Intrigued, the professor looked up at the commotion by the change room and saw Vivienne running behind the mirrored door in a hurricane of twisting, whirling fabrics, and a firework display of tassels. Had she wrapped herself in only the scarves? the professor wondered. He went to investigate and found the salesclerk donning the faux attitude of the Parisian underground fashion movement. Lips turned downwards, sharply cut locks of dyed red hair line her face like geometric patters—the oblique isosceles, the professor thinks, and he could tell that she was about to unleash a tirade in French how foreigners don’t know style like the French do.

Mademoiselle,” he interjected, “soyes patiente, si’il te plais!” He was about to explain how this is the girl who fell in Beloeuie, and she was an empty shell of her former self, that she couldn’t even remember the Beatles(!) when the change room door flew open and Vivienne appeared in a solid imitation of the shop clerk’s own style: a knee-length black skirt worn over puce leggings; a leather jacket, which she clasped tightly around her body, obscuring the shirt she decided to wear; and tyrian purple gloves. The only thing that didn’t match, right off the bat, was her bright, white converse sneakers. The salesclerk clicked her tongue against her palate, and squinted her eyes. Vivienne spun around and peeled away her jacket, revealing a maroon knit sweater and a pied boa scarf.

“Not bad,” the salesclerk declared, and jumped to make her tweaks here and there. She offered advice on other shoes. “I will bring you more,” she said and danced between racks, collecting a set of alternatives. To the professor they seemed like young girls playing dress up, and he liked the smiles reflected generously off the mirrors. He smiled back at no one in particular, feigning interest in the variety of knee-high leather boots lining an entire wall of the store. To him it was a scientific study. He followed observation and statistics, and measured the thickness of the leather by pinching the top of each shoe next to the zipper if they have them.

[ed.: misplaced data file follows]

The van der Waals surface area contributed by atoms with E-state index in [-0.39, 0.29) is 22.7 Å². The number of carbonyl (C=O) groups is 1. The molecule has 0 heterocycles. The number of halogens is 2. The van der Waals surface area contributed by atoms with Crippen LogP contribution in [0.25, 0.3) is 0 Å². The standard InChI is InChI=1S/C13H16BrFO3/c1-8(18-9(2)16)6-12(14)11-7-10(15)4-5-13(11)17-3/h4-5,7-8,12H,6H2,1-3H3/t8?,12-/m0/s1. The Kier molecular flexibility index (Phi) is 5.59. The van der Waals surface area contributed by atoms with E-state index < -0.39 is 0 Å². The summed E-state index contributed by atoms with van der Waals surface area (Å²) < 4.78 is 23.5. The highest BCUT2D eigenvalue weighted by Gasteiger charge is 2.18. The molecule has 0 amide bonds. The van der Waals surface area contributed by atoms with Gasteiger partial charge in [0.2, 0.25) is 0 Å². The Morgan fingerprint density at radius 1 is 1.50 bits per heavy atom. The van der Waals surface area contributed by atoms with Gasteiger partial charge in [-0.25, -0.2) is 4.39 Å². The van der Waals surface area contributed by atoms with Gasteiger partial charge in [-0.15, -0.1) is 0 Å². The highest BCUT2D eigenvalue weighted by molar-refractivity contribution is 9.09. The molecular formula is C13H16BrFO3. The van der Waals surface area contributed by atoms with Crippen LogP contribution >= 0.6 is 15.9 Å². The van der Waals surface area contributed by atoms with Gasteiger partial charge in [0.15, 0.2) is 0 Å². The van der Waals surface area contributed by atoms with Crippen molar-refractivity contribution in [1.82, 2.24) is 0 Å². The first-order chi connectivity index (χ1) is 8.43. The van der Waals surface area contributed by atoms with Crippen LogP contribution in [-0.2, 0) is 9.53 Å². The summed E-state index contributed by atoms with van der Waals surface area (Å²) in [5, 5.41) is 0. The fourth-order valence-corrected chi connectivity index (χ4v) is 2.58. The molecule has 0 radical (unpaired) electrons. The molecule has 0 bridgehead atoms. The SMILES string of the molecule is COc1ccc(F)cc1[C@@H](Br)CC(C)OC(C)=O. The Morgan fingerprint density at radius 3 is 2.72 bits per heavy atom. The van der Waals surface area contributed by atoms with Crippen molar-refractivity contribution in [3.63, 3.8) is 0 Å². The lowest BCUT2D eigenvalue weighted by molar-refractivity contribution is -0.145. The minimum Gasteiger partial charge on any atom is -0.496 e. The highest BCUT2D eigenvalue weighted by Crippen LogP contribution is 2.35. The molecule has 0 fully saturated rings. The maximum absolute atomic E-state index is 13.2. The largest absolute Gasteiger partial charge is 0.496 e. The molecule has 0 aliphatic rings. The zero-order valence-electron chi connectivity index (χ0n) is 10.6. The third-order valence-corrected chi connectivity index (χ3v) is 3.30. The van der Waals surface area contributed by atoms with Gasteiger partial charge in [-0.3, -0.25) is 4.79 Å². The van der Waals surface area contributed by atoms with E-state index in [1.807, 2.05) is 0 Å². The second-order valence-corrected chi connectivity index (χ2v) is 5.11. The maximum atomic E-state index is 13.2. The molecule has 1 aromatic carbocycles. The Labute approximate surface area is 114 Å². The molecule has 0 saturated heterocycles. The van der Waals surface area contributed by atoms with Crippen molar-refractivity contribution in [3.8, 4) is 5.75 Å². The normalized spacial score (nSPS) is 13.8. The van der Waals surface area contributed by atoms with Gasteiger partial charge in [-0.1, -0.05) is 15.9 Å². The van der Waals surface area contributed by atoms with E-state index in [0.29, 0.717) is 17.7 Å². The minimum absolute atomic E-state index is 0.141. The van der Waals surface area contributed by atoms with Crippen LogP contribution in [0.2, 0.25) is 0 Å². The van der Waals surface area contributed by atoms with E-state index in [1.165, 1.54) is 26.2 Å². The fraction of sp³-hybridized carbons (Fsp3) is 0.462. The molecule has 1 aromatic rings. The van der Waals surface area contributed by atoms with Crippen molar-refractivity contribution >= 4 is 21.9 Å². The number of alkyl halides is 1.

When they checked out, the clerk found the multicoloured boa hidden amongst the other clothing they had mutually decided on, and asked, “Really?”

“Yes, please,” Vivienne smiled, “it reminds me of all the colours in nature.”

“It what?” The professor’s interests suddenly peeked, he looked into her green eyes and asked, “Why does it remind you of that, Vivienne?” While the clerk continued ringing items through and bagging them, Vivienne closed her eyes, attempting to dive into the depths of her own subconscious, but came up short.

“I don’t know,” she said after a moment, “but I like the brightness, the warmth. It’s like sunlight all year round.”

Elle est poètique, t’pense pas?” The clerk took the professor’s credit card elbows at right angles and slid it through her machine. “Merci!”

In the car, he asked again about the scarf, but gets no further. She made him stop to pick up some water, so he bought a two 1L bottles, which she finished before they even crossed the street.